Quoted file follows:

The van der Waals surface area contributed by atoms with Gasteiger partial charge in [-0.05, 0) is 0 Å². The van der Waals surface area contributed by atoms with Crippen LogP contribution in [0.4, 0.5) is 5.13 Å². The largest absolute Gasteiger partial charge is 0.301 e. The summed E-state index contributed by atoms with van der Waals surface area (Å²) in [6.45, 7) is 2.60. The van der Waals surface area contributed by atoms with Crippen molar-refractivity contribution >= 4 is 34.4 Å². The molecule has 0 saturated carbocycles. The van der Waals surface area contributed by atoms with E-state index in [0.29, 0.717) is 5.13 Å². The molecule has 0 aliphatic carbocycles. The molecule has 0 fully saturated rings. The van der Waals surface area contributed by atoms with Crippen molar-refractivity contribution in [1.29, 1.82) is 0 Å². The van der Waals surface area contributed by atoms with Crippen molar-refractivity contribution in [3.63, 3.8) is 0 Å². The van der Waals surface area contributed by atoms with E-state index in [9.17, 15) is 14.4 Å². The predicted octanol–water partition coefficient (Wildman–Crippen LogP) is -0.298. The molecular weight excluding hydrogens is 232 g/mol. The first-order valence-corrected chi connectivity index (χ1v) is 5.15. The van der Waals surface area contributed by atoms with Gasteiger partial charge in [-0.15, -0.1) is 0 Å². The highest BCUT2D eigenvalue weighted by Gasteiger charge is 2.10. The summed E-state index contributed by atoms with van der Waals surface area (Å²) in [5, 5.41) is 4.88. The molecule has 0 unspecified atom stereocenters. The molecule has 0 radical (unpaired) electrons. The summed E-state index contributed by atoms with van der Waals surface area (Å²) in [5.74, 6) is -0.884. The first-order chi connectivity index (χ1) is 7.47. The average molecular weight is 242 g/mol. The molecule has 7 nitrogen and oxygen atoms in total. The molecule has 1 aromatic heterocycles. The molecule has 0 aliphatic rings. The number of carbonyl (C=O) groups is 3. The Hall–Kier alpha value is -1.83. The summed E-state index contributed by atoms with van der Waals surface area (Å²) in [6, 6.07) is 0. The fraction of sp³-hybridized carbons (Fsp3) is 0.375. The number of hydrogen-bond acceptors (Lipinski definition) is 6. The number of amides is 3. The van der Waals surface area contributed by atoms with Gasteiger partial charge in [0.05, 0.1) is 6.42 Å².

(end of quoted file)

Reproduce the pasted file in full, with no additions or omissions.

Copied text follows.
The van der Waals surface area contributed by atoms with Gasteiger partial charge in [-0.05, 0) is 0 Å². The van der Waals surface area contributed by atoms with Crippen LogP contribution in [0.4, 0.5) is 5.13 Å². The largest absolute Gasteiger partial charge is 0.301 e. The summed E-state index contributed by atoms with van der Waals surface area (Å²) in [6.45, 7) is 2.60. The van der Waals surface area contributed by atoms with Crippen molar-refractivity contribution >= 4 is 34.4 Å². The molecule has 0 saturated carbocycles. The van der Waals surface area contributed by atoms with E-state index in [0.29, 0.717) is 5.13 Å². The molecule has 0 aliphatic carbocycles. The molecule has 0 fully saturated rings. The van der Waals surface area contributed by atoms with Crippen molar-refractivity contribution in [1.29, 1.82) is 0 Å². The van der Waals surface area contributed by atoms with Crippen molar-refractivity contribution in [3.63, 3.8) is 0 Å². The van der Waals surface area contributed by atoms with E-state index in [9.17, 15) is 14.4 Å². The predicted octanol–water partition coefficient (Wildman–Crippen LogP) is -0.298. The molecular weight excluding hydrogens is 232 g/mol. The first-order valence-corrected chi connectivity index (χ1v) is 5.15. The van der Waals surface area contributed by atoms with Gasteiger partial charge in [-0.15, -0.1) is 0 Å². The highest BCUT2D eigenvalue weighted by Gasteiger charge is 2.10. The summed E-state index contributed by atoms with van der Waals surface area (Å²) in [5, 5.41) is 4.88. The molecule has 0 unspecified atom stereocenters. The molecule has 0 radical (unpaired) electrons. The summed E-state index contributed by atoms with van der Waals surface area (Å²) in [5.74, 6) is -0.884. The first-order chi connectivity index (χ1) is 7.47. The average molecular weight is 242 g/mol. The molecule has 7 nitrogen and oxygen atoms in total. The molecule has 1 aromatic heterocycles. The molecule has 0 aliphatic rings. The number of carbonyl (C=O) groups is 3. The Hall–Kier alpha value is -1.83. The summed E-state index contributed by atoms with van der Waals surface area (Å²) in [6, 6.07) is 0. The fraction of sp³-hybridized carbons (Fsp3) is 0.375. The number of hydrogen-bond acceptors (Lipinski definition) is 6. The number of amides is 3. The van der Waals surface area contributed by atoms with Gasteiger partial charge in [0.05, 0.1) is 6.42 Å².